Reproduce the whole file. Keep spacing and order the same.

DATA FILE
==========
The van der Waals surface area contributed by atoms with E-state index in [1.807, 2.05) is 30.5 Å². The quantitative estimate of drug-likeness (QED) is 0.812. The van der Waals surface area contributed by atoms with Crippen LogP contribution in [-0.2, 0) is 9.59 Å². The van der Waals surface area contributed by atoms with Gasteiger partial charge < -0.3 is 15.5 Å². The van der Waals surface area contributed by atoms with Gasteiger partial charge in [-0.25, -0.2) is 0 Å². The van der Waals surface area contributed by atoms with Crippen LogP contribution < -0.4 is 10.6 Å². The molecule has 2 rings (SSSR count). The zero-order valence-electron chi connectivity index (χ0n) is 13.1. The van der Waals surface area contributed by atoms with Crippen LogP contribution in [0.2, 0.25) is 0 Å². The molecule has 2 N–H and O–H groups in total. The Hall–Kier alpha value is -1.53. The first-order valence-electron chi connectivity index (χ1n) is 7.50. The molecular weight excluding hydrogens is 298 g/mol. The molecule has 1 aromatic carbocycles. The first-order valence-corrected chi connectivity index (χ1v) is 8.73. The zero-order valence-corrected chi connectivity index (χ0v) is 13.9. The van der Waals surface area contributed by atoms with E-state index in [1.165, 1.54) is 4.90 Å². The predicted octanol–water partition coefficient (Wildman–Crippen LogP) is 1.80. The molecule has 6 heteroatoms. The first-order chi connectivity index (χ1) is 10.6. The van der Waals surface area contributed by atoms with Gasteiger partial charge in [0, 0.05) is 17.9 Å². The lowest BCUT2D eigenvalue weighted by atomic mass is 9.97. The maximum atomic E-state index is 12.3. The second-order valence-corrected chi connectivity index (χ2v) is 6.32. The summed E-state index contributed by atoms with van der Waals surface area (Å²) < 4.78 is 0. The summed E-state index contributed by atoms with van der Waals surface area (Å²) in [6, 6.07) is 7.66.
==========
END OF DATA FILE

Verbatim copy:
The van der Waals surface area contributed by atoms with E-state index in [1.807, 2.05) is 30.5 Å². The quantitative estimate of drug-likeness (QED) is 0.812. The van der Waals surface area contributed by atoms with Crippen LogP contribution in [-0.2, 0) is 9.59 Å². The van der Waals surface area contributed by atoms with Gasteiger partial charge < -0.3 is 15.5 Å². The van der Waals surface area contributed by atoms with Gasteiger partial charge in [-0.25, -0.2) is 0 Å². The van der Waals surface area contributed by atoms with Crippen LogP contribution < -0.4 is 10.6 Å². The molecule has 2 rings (SSSR count). The zero-order valence-electron chi connectivity index (χ0n) is 13.1. The van der Waals surface area contributed by atoms with Crippen LogP contribution in [0.2, 0.25) is 0 Å². The molecule has 2 N–H and O–H groups in total. The Hall–Kier alpha value is -1.53. The first-order valence-electron chi connectivity index (χ1n) is 7.50. The molecular weight excluding hydrogens is 298 g/mol. The molecule has 1 aromatic carbocycles. The first-order valence-corrected chi connectivity index (χ1v) is 8.73. The zero-order valence-corrected chi connectivity index (χ0v) is 13.9. The van der Waals surface area contributed by atoms with E-state index in [1.165, 1.54) is 4.90 Å². The predicted octanol–water partition coefficient (Wildman–Crippen LogP) is 1.80. The molecule has 6 heteroatoms. The first-order chi connectivity index (χ1) is 10.6. The van der Waals surface area contributed by atoms with Gasteiger partial charge in [0, 0.05) is 17.9 Å². The lowest BCUT2D eigenvalue weighted by atomic mass is 9.97. The maximum atomic E-state index is 12.3. The second-order valence-corrected chi connectivity index (χ2v) is 6.32. The summed E-state index contributed by atoms with van der Waals surface area (Å²) < 4.78 is 0. The summed E-state index contributed by atoms with van der Waals surface area (Å²) in [6, 6.07) is 7.66.